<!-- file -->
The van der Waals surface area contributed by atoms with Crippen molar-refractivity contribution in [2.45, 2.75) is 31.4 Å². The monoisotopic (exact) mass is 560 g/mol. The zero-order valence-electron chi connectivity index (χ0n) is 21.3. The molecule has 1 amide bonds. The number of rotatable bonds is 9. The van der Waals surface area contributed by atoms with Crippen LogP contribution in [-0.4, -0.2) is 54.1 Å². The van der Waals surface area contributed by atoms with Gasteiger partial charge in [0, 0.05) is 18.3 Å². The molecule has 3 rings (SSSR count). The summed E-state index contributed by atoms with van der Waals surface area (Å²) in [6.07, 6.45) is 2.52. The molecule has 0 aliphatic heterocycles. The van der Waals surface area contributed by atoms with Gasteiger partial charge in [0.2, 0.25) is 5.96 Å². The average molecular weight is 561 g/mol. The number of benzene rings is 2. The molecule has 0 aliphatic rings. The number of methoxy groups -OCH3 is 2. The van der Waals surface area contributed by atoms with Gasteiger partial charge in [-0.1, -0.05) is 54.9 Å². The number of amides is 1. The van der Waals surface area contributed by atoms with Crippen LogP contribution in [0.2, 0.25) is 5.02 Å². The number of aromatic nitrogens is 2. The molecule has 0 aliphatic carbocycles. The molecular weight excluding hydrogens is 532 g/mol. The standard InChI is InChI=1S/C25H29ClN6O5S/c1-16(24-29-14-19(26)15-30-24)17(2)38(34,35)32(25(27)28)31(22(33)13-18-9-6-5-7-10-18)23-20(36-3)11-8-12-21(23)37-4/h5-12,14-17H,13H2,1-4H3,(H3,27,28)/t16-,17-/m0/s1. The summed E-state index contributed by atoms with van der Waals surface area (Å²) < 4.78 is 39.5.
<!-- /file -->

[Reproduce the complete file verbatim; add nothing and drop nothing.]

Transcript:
The van der Waals surface area contributed by atoms with Crippen molar-refractivity contribution in [2.45, 2.75) is 31.4 Å². The monoisotopic (exact) mass is 560 g/mol. The zero-order valence-electron chi connectivity index (χ0n) is 21.3. The molecule has 1 amide bonds. The number of rotatable bonds is 9. The van der Waals surface area contributed by atoms with Crippen LogP contribution in [-0.4, -0.2) is 54.1 Å². The van der Waals surface area contributed by atoms with Gasteiger partial charge in [0, 0.05) is 18.3 Å². The molecule has 3 rings (SSSR count). The summed E-state index contributed by atoms with van der Waals surface area (Å²) in [6.07, 6.45) is 2.52. The molecule has 0 aliphatic heterocycles. The van der Waals surface area contributed by atoms with Gasteiger partial charge in [0.2, 0.25) is 5.96 Å². The average molecular weight is 561 g/mol. The number of benzene rings is 2. The molecule has 0 aliphatic rings. The number of methoxy groups -OCH3 is 2. The van der Waals surface area contributed by atoms with Gasteiger partial charge in [-0.1, -0.05) is 54.9 Å². The number of amides is 1. The van der Waals surface area contributed by atoms with Crippen LogP contribution in [0.2, 0.25) is 5.02 Å². The number of aromatic nitrogens is 2. The molecule has 0 aliphatic carbocycles. The molecular weight excluding hydrogens is 532 g/mol. The standard InChI is InChI=1S/C25H29ClN6O5S/c1-16(24-29-14-19(26)15-30-24)17(2)38(34,35)32(25(27)28)31(22(33)13-18-9-6-5-7-10-18)23-20(36-3)11-8-12-21(23)37-4/h5-12,14-17H,13H2,1-4H3,(H3,27,28)/t16-,17-/m0/s1. The summed E-state index contributed by atoms with van der Waals surface area (Å²) < 4.78 is 39.5.